An Interview with Kaisy Wilkerson-Mills – Co-Author of ‘The Dystopian Nation of City-State’

Back in May I published a guest post on co-writing by Kaisy Wilkerson-Mills, co-author of The Dystopian Nation of City-State. Today Kaisy is back with us for a QnA about indie publishing, the genre dystopia and more.

Tell us about The Dystopian Nation of City-State.

dystopian 1 completeKaisy: The Dystopian Nation of City-State is a futuristic nation set in the year 3211.  It is a horrible place where the government controls all aspects of its citizens lives.  From entertainment and sports to health care and education, the residents are forced to comply with unreasonable rules and procedures.  Unfortunately, the residents believe this is normal, and they do not fight the system.  And, well, there are the Illegals and a couple of doctors who attempt to debunk the system.

What do you think attracts the reader to dystopian literature?

Kaisy: Dystopian literature is frightening because it is somewhat realistic.  Certain events could actually happen.  Dystopian literature is a steal peak into the future of a society.

Tell us about your writing process. Do you work to an outline or plot or do you prefer just see where an idea takes you?

Kaisy: James and I have a structured process.  We constantly talk and outline each chapter, section, or short story.  “Seeing where the idea takes us” usually happens in the outline/prewriting stage.

If you were to write in any other genre except dystopian/sci-fi/fantasy, what would it be?

Kaisy: Oh my!  I don’t know!  I think it is safe to say the James and I could attempt any genre EXCEPT romance.  No “crotch novels”, please.

Do you proofread/edit all your own books or do you get someone to do that for you?

Kaisy: James and I edit and proofread all of our writings.  I am an English teacher, so I can handle most of the grammar and style issues.  James is the lead creative force, and I fill in and proofread.  We make a great team!

Do you think that the book cover plays an important part in the buying process?

Kaisy: Oh yes!  Most readers “eat with their eyes”.  The cover and the title draw the readers to the literature.  It is just as important to create a intriguing title and cover as it is to create the story itself.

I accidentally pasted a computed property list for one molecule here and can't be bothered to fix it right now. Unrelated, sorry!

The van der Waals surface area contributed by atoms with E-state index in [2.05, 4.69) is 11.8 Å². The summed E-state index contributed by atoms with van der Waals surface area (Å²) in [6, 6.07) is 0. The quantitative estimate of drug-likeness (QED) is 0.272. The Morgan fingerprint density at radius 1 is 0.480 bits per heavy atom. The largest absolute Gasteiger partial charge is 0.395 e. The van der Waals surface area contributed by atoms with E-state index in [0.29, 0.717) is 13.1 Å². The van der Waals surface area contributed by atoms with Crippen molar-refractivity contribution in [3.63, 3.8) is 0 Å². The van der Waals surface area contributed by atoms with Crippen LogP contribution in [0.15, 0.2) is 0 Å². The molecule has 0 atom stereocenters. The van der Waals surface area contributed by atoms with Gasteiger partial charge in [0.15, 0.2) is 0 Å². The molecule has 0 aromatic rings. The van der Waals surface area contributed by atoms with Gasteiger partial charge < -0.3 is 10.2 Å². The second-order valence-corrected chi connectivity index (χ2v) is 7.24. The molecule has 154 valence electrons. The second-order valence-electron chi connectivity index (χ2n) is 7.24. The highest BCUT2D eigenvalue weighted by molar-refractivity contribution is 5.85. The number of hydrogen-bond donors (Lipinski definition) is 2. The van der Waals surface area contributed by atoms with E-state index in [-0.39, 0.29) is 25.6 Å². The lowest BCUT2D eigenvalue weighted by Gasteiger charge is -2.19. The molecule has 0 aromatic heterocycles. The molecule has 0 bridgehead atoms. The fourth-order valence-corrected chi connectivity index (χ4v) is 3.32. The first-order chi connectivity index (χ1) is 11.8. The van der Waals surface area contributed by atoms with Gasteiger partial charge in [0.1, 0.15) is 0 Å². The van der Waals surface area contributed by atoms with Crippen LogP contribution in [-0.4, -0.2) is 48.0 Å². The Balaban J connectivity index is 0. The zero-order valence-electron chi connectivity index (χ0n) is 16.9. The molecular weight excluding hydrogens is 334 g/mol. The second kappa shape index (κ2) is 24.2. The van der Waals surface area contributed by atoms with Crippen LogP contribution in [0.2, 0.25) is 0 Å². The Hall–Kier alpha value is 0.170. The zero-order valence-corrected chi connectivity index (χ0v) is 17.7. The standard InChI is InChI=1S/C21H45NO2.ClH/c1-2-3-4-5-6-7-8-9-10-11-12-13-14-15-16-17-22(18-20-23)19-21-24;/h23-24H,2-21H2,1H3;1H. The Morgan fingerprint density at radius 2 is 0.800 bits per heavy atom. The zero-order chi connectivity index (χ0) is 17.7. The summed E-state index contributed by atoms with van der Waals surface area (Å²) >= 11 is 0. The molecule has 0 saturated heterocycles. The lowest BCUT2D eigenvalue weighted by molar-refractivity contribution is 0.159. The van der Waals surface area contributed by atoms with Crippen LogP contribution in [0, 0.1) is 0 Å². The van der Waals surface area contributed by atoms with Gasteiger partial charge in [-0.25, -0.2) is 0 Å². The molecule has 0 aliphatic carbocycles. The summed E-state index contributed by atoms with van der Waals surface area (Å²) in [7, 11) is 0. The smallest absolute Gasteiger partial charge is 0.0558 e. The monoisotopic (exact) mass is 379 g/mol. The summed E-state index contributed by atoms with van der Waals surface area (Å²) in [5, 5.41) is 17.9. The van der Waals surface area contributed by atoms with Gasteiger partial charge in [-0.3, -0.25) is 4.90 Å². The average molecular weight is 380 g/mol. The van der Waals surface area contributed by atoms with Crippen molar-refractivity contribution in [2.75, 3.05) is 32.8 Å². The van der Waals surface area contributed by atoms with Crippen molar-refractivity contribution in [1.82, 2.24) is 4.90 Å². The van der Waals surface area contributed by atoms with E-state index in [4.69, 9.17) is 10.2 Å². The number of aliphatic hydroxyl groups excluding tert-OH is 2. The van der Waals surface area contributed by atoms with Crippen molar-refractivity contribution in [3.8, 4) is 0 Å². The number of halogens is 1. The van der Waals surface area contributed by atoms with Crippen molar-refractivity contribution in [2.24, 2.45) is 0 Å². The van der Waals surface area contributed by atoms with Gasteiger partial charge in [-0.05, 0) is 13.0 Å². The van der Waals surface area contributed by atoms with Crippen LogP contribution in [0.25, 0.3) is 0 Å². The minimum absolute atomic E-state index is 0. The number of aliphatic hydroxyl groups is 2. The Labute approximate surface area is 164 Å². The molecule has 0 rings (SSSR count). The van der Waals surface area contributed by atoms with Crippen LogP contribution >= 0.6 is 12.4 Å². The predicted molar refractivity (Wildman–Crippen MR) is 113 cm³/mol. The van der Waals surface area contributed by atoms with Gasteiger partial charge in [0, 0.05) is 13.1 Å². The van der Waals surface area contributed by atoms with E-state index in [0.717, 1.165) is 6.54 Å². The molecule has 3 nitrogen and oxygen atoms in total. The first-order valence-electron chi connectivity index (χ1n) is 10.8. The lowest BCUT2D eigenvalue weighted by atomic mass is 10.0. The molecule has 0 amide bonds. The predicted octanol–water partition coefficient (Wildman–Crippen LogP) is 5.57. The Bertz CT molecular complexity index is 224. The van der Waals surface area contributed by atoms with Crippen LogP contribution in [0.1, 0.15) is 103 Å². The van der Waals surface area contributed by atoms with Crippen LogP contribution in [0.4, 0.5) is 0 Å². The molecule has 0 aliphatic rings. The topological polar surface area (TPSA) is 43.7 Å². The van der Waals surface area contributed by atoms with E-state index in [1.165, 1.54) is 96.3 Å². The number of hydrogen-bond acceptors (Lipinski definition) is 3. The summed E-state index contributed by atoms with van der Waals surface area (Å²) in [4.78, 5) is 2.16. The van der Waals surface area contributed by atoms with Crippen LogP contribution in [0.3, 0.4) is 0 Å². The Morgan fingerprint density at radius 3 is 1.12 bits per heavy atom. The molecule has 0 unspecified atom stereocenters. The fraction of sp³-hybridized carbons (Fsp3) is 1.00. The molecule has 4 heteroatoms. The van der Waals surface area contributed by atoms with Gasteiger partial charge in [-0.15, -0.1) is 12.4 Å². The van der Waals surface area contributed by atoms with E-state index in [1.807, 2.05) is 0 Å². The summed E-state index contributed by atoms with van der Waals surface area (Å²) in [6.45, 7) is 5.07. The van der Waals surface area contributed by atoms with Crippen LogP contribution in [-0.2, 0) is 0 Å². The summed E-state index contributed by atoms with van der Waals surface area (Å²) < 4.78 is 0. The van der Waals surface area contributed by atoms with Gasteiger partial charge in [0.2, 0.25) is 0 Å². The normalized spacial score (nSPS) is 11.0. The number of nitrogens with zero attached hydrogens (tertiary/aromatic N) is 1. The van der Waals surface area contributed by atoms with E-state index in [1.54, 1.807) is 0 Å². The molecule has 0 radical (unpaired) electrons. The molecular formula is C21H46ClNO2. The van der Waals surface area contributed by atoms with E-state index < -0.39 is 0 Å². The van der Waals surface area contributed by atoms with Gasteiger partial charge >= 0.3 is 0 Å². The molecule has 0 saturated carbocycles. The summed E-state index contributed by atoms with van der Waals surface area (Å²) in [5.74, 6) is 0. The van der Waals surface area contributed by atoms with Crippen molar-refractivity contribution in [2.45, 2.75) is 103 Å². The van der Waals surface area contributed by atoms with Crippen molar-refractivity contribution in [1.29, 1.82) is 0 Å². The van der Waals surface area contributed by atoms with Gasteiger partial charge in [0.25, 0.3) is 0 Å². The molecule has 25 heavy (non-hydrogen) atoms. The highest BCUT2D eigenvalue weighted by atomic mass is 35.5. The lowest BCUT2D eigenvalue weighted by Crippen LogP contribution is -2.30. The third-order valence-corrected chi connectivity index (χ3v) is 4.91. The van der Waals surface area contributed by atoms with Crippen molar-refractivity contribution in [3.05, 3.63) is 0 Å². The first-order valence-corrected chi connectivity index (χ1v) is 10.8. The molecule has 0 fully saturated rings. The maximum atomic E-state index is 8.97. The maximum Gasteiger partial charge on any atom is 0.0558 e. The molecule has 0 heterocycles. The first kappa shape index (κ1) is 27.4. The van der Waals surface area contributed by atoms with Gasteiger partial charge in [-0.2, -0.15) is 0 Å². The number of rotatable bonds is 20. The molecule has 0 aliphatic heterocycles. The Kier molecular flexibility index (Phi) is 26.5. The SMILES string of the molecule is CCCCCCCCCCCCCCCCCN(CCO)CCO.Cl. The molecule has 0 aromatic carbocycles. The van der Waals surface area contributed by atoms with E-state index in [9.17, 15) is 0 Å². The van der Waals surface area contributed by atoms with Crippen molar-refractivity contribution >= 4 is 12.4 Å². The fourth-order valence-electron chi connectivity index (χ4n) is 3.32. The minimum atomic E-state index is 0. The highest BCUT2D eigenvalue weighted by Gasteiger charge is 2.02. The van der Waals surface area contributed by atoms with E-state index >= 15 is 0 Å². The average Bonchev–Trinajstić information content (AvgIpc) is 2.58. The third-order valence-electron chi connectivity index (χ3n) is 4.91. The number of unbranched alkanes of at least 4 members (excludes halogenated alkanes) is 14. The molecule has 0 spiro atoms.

The indie author must also be a good salesman/woman. Your take?

Kaisy: Yes, indies need to be charismatic and bubbly, but the word “salesman” may be a little strong.  No one wants a pushy salesman.  If the author is excited about his or her literature and the story is great, readers will take note.

Tell us about something interesting/amusing that happened while promoting your book.

10665226_354663418049537_4933671362393152080_nKaisy: This actually happened the other weekend. I was at Crystal Coast Con promoting City-State’s short stories, and someone asked, “Cool star.  What does it mean?”

Ooops!  Well, the Seven Point Star is City-State’s national symbol, and I had forgotten that James perfectly laid out the Star.  James assigned a word/theme and an explanation for each point of the Star.  I couldn’t remember this information!  FAIL!

As an indie author yourself, what advice do you have for fellow indie authors?

Kaisy: Don’t quit your day job, and BE PATIENT!  Novels and short stories are not written in a day.  Use and trust the writing process.

What lies ahead for Kaisy and James after the City-State Adventures?

Kaisy: James and I will be releasing our first novel, StarChild, chapter by chapter on our blog. You all will get to read StarChild as we create it!  There are three parts to StarChild, and James and I are planning a trilogy!


To know more about the Dystopian world and read the StarChild for free, follow The Dystopian Nation of City-State on WordPress. The City-State Adventures are available via Amazon.

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